The Quintones/Quin-Tones U. S. 45 Discography

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The Quintones/Quin-Tones U. S. 45 Discography

Post by rooster » Sun Oct 19, 2014 8:01 pm

The Quintones/Quin-Tones U. S. 45 Discography

This group has NO connection to The Quintones who sang with Jimmy Witherspoon on Atco (who later became The Quinns), The Quintones on Gee, The Quintones on Park or any other Quinns or Quintones group.

The group formed in York, Pennsylvania in 1957. They were originally named "The Quinteros", but never recorded under that name. In 1957, they performed at a dance at which they met a man who introduced them to a DJ from a Harrisburg, Pennsylvania radio station (WHGB), named Paul Landersman. He was impressed by the group and agreed to become their manager.

Chess 1685
Ding Dong/I Try So Hard; 1958
The Quintones

(The Quintones manager took them to Reco-Art studios in Philadelphia, Pennsylvania. The group recorded four sides of which these two were leased to the Chess label through the efforts of David Rosen [regional sales manager of the Chess label]. The record didn't make much impact, but the group were able tour behind it.)

Red Top 108
Down The Isle Of Love/Please Dear; 1958
The Quin-Tones

(With this release the group name was written with a Hyphen. Since nothing had happened with their Chess release, The Quin-Tones went back to the studio and recorded some more songs. "Down The Isle Of Love" was composed while they were touring behind the Chess release. It became a very big hit, reaching #5 on the R&B charts and #18 on the Pop charts. The record reportedly sold a million copies [but, keep in mind, that those kinds of numbers were usually inflated]. The original release was on the Red Top label of Philadelphia, owned by Marvin "Red Top" Schwartz and Irv Nathan. First pressings were on a dark blue on light blue label. The second pressing was on a silver on red label with a spinning top graphic at the top of the label. Due to the size of the hit, Red Top couldn't keep up with the demand. A deal was struck with another Philadelphia label, Hunt, to distribute record in larger quantities. [Dick Clark had a financial interest in The Hunt label and through his efforts at pushing the record on his TV show American Bandstand, the record went from a local Phenomenom to a national one. The Quin-Tones later appeared on the show.] The Hunt label had Nat'l distribution through ABC-Paramount. The Hunt label also had two distinct label variations. The first is a plain white label with block letter print. The second had the label name in different typeface [though the rest of the print stayed the same] and the addition of lines across the middle of the label. The record was also released on Sparton in Canada.)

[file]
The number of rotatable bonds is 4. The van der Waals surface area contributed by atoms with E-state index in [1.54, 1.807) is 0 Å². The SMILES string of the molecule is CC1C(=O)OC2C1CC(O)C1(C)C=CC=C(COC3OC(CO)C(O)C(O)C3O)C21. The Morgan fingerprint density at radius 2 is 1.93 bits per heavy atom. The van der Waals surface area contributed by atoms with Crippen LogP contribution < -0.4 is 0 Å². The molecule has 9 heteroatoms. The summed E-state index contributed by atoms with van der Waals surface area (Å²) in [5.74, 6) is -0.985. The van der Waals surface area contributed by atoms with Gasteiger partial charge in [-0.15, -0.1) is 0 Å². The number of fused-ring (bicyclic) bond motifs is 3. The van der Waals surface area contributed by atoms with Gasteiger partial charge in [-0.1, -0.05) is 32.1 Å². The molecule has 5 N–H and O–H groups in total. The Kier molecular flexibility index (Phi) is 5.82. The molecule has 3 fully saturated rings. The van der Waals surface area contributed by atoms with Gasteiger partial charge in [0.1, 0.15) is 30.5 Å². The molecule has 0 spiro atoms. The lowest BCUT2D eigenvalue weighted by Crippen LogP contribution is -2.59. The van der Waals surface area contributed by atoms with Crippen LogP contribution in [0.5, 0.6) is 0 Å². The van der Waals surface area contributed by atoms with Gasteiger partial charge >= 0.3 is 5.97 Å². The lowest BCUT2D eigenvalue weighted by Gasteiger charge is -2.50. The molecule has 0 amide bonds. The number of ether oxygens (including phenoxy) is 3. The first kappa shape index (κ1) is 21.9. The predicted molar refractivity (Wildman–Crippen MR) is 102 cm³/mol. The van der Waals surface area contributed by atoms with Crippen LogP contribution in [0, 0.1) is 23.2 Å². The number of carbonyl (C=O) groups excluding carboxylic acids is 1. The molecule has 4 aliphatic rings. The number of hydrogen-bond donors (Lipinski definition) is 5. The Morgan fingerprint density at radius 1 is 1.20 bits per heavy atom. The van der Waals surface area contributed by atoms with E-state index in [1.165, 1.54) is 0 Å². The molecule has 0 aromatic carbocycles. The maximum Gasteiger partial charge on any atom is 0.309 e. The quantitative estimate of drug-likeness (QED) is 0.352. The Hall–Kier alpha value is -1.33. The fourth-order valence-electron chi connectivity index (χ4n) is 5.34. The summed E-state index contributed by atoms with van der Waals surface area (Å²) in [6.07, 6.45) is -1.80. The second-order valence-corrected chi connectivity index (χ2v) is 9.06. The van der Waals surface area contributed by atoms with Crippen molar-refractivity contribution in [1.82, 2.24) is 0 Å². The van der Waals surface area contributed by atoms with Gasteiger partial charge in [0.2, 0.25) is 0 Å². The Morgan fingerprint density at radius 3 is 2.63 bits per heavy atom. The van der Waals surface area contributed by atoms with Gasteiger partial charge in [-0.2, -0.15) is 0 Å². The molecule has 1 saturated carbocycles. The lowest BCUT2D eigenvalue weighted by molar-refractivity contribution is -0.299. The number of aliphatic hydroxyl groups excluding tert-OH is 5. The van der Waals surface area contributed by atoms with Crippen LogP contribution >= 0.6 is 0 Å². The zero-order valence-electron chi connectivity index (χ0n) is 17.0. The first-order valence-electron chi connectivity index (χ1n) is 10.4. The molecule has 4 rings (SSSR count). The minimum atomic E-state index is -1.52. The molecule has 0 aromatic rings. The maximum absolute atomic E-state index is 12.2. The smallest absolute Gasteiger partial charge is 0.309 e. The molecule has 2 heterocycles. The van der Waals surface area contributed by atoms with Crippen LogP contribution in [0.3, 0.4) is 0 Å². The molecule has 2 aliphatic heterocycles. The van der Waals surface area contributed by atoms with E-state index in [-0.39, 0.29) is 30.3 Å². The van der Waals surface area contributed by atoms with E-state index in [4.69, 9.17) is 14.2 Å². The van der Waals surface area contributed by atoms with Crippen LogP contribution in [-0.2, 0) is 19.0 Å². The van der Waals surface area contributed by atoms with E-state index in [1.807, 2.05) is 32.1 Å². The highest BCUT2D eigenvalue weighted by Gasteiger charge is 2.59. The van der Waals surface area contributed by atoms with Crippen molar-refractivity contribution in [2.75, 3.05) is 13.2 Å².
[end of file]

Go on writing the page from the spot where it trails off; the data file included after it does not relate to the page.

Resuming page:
Hunt 322
There'll Be No Sorrow/What Am I To Do; 1958
The Quin-Tones

(The next release was only released on the Hunt label. The record sold well in philadelphia, but didn't chart.)

Red Top 116
Oh, Heavenly Father/I Watch The Stars; 1959
The Quin-Tones

(The Quin-Tones were back on the Red Top label for their final release. "Oh, Heavenly Father" had been a 1952 #5 R&B hit for Edna McGriff with Buddy Lucas And His Band Of Tomorrow [under the slightly different title "Heavenly Father"]. Unfortuately this record failed to ignite much interest and although the group remained together for a while [in fact, they recorded for Cameo-Parkway but nothing was ever released], they broke up in 1961 with the marriage of their lead Roberta Haymon. Additionally, their baritone/bass singer, Kenny Sexton and their arranger/Pianist, Ronnie Scott enlisted in the armed services).
While the information he conveyed was interesting Rooster's communication skills need improvement. - Global_Dog_Productions

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